Original research published in Danish. https://ugeskriftet.dk/videnskab/sundhedsfaglige-tilbud-til-born-og-unge-med-konsubehag
“Following systematic reviews of evidence conducted in Europe and the subsequent reversal of the “gender-affirmation” paradigm in favor of a cautious, developmentally-informed approach that prioritizes psychosocial support and noninvasive resolution of gender distress in Sweden and Finland, Denmark appears to have made a quiet but resolute shift to treat most youth presenting with gender dysphoria with supportive counseling rather than puberty blockers, hormones, or surgery. In 2022, only 6% of those referred to Denmark’s centralized gender clinic were prescribed endocrine interventions (puberty blockers and/or cross-sex hormones).”
“Most youth referred to the centralized gender clinic no longer get a prescription for puberty blockers, hormones or surgery—instead they receive therapeutic counseling and support.”
7. Sweden’s Karolinska Ends All Use of Puberty Blockers and Cross-Sex Hormones for Minors Outside of Clinical Studies (SEGM)
The Karolinska Hospital in Sweden recently issued a new policy statement regarding treatment of gender-dysphoric minors. This policy, affecting Karolinska's pediatric gender services at Astrid Lindgren Children's Hospital (ALB), has ended the practice of prescribing puberty blockers and cross-sex hormones to gender-dysphoric patients under the age of 18.
According to Karolinska’s newest policy, which went into effect in May 2021, going forward, hormonal (puberty blocking and cross-sex hormone) interventions for gender-dysphoric minors may only be provided in a research setting approved by Sweden’s ethics review board. The policy states that careful assessment of the patient’s maturity level must be conducted to determine if the patient is capable of providing meaningful informed consent.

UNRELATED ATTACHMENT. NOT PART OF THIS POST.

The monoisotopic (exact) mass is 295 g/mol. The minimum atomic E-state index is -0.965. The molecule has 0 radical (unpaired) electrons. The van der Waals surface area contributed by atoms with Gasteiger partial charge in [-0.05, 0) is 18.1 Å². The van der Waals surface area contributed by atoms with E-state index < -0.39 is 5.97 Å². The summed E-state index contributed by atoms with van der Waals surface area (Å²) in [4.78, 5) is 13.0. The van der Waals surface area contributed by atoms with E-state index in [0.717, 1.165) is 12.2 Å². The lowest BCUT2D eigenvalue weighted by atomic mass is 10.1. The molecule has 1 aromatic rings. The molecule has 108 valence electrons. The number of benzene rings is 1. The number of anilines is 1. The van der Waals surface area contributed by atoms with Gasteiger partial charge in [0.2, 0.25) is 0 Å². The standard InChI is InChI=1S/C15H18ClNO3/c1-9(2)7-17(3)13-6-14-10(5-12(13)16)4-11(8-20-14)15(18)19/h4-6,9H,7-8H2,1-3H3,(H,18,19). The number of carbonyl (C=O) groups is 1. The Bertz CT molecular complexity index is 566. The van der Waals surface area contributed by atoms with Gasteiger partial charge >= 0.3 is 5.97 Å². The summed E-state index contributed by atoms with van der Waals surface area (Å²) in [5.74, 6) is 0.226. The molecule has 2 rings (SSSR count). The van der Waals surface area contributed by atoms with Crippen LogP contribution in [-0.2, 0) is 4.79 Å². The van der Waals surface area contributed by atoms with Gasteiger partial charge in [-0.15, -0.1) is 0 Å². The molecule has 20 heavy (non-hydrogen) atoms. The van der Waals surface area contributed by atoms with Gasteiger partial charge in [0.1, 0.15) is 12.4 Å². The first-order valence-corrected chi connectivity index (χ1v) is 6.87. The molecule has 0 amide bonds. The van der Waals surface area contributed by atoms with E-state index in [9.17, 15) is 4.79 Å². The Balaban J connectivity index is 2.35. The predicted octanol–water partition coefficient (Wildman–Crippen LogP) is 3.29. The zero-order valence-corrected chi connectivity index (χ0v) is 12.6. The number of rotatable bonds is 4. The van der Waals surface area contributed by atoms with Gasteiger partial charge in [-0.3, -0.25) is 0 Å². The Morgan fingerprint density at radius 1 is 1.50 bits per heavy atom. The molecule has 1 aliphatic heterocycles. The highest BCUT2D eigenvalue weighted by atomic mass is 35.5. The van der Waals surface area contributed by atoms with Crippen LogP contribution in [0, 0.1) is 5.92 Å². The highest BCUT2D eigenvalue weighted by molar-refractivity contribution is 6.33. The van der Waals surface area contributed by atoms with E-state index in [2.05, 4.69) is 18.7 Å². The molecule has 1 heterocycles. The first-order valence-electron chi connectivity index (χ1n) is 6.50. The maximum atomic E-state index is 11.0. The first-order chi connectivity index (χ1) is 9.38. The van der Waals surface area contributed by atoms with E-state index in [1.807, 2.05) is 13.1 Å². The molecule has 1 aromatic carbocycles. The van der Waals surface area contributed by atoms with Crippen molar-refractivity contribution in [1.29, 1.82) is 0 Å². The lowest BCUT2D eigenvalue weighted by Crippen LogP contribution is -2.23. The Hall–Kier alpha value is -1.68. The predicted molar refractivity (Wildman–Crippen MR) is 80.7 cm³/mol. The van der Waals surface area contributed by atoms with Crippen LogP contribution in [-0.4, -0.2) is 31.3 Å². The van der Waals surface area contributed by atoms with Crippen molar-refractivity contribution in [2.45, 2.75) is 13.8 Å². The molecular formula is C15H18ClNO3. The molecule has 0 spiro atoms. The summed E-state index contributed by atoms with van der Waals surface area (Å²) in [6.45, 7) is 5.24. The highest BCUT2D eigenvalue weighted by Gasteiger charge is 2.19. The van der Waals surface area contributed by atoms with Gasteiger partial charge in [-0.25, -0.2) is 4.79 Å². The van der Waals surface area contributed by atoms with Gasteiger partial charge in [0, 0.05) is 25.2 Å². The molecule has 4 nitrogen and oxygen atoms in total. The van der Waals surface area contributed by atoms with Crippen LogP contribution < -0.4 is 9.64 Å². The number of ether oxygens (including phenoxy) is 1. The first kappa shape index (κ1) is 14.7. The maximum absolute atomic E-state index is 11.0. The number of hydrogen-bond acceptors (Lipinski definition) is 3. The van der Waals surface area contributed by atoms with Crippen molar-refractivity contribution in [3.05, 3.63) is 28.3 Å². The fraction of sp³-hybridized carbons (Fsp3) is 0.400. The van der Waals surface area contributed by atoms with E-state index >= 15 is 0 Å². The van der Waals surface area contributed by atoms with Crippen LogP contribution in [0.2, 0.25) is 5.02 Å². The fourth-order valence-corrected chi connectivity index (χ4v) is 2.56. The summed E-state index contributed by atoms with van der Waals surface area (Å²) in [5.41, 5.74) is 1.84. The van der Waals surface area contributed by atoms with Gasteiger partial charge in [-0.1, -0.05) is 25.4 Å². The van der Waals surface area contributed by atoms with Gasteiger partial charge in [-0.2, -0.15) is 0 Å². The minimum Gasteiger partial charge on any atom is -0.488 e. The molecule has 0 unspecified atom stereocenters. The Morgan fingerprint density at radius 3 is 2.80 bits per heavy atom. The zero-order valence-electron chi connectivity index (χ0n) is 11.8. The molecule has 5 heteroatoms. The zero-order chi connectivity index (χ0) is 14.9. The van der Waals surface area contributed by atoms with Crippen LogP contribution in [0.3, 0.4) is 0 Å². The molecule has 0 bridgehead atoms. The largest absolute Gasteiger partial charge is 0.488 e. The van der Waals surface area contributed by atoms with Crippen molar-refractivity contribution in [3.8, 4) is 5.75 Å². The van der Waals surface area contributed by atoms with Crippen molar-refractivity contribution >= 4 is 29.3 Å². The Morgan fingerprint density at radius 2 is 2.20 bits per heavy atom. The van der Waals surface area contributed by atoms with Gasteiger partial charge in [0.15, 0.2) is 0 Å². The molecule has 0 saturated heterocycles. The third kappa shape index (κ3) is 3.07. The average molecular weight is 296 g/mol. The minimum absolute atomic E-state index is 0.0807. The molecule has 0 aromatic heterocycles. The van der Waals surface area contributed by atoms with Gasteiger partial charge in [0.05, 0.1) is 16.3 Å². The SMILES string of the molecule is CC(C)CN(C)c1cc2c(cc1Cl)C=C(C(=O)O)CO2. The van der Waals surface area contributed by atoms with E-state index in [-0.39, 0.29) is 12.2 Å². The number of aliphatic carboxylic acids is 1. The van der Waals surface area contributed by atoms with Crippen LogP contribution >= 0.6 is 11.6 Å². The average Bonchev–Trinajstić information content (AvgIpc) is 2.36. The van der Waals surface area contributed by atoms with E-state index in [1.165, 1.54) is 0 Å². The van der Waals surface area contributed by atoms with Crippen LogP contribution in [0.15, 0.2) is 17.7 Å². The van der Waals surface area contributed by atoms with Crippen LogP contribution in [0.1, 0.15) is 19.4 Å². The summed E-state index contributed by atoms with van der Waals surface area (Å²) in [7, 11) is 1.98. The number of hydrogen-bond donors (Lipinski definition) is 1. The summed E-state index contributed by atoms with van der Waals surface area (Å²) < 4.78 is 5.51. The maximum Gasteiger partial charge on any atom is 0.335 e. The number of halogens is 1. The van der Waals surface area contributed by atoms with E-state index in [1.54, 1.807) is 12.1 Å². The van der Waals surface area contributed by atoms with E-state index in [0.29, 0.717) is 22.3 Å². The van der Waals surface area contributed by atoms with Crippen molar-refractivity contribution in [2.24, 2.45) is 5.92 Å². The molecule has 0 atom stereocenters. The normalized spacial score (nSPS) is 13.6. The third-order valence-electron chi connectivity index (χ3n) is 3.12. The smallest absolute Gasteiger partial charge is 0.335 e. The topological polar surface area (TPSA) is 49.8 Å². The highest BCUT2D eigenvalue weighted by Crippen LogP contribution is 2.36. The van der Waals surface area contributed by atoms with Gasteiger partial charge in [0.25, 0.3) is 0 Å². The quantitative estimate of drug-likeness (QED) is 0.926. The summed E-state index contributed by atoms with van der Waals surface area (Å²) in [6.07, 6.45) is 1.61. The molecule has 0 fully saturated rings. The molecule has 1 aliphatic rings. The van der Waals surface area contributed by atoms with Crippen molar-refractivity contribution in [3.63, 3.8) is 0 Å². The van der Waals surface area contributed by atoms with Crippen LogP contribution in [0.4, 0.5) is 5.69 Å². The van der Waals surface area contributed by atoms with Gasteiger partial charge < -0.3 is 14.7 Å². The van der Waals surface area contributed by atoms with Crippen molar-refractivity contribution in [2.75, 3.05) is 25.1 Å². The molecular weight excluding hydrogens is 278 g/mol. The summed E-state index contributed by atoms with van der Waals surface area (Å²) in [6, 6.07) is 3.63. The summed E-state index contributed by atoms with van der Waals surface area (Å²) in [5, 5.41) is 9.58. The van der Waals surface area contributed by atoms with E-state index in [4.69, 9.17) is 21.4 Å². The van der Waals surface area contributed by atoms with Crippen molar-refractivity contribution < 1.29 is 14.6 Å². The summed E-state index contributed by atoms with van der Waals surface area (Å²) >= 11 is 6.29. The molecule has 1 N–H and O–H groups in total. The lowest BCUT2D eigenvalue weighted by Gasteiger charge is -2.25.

There is also a requirement that patients and guardians are provided with adequate disclosures of the risks and uncertainties of this treatment pathway. It is not clear whether minors under the age of 16 would be eligible for such trials.
The Karolinska Hospital’s new policies echo a growing international concern over the proliferation of medical interventions that have a low certainty of benefits, while carrying a significant potential for medical harm. The latest policy issued by the Karolinska cites the UK NICE evidence review, which found the risk / benefit ratio of hormonal interventions for minors highly uncertain; the 2020 UK judicial review, which highlighted the overarching ethical problems with the practice of medical "affirmation" of minors; as well as Sweden's own Health and Technology Assessment (SBU) evidence review conducted in 2019, which found a lack of evidence for medical treatments, and a lack of explanation for the sharp increase in the numbers of adolescents presenting with gender dysphoria in recent years.
8. Puberty Blockers for Children: Can They Consent?
Highlights weaknesses of researcher claiming positive mental health benefits:
Turban (Citation 2020) in a paper on the risk of suicidal ideation in young people given PBs concluded that suicidal ideation was reduced in those who had PBs. There are however serious weaknesses in their methodology: they derived the information from a voluntary survey of transgender adults in the U.S. Excluded from this sample of 89 respondents were people who had PBs and then de-transitioned. Any who had committed suicide were of course omitted. Most had started taking PBs after the age of 17 (when puberty would have been well advanced). Since PBs are generally given only to those who are aged 12–16, this means the respondents did not represent the group which is the focus of this review, and is therefore of limited relevance to consent in under 16s.
“It is concluded that children are unable to consent to the use of puberty blockers.”
We hope that this information is helpful and that the Ministry of Health is able to release its expanded evidence brief without undue delay.
Speak Up for Women